In January, Victoria passed its Missing Middle Housing Initiative.
But in the months after nothing was submitted.
Despite a desperate need for housing, Mayor Marianne Alto said the city didn’t receive a single application.
“We’re trying to do our part as much as we can, as a local government, to ease the rules and regulations without compromising the design guidelines, of course. But really trying to find that sweet spot that makes it attractive for that builder to take the risks,” Alto said.
Council amended its original Missing Middle Housing Initiative policy in September.
The amendments included changes to height allowances and setbacks.
Alto is optimistic this will help with a number of proposals coming forward.
“We have five now, in the pipe, which is great – and that’s obviously a huge improvement over the zero we had earlier in the year,” she said.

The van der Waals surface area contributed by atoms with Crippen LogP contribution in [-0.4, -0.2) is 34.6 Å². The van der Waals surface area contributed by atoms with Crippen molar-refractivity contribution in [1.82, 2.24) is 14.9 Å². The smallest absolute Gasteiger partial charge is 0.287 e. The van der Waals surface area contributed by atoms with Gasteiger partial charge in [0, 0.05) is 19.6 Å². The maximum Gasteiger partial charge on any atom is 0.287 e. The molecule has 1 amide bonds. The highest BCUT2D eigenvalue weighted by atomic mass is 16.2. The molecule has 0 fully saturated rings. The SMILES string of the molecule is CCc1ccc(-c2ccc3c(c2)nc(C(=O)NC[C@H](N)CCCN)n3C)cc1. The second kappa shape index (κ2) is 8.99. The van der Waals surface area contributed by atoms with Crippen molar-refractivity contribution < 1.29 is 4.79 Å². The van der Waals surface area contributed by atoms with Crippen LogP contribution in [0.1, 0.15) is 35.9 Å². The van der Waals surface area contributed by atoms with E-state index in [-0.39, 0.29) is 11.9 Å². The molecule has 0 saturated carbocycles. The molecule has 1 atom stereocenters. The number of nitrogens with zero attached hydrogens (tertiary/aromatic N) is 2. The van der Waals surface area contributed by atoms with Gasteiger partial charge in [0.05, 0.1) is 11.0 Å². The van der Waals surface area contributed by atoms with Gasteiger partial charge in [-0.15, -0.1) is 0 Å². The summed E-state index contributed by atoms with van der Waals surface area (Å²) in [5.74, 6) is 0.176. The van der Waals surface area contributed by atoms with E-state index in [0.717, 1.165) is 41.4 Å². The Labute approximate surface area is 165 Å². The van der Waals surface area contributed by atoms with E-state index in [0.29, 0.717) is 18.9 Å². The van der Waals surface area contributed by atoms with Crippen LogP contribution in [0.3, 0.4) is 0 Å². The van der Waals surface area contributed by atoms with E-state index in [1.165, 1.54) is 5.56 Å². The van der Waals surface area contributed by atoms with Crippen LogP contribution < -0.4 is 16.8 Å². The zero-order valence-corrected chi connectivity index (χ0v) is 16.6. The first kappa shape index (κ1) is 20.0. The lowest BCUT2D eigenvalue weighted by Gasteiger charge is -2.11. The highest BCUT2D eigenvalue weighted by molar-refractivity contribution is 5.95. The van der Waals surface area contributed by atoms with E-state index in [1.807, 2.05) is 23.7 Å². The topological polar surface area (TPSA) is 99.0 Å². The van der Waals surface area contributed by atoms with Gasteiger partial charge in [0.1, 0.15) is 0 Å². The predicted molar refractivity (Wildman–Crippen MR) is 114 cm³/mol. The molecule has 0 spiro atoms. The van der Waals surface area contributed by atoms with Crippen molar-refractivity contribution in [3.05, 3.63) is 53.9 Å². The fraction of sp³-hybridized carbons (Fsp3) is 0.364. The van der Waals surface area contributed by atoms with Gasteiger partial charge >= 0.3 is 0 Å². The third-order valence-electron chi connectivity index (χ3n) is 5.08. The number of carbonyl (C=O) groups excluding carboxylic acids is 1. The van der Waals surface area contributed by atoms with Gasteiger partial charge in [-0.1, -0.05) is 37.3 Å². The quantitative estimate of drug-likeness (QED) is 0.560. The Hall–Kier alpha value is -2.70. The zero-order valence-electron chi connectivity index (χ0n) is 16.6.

With his experience as a city planner, Joseph Calenda is working with the developer on the application for 1734 Hollywood Cres. “It’s absolutely exciting. I think ours is the third application.”
This single family home will be transformed as a result of Victoria’s first Missing Middle project under the new guidelines.
“Right now it is a single family home that is coming down. And that will be replaced by two buildings that kind of look like houseplexes, big houses, and one building will have three units. And the other building will have four units,” Calenda said.
Overall, Alto hopes the Missing Middle policy will pick up momentum.
“I think it’s still a little bit missing. But I’m hoping that if you interview me by this time next year it won’t be,” Alto said.
That first Missing Middle Housing Initiative proposal could be ready to go when it’s officially approved in six weeks.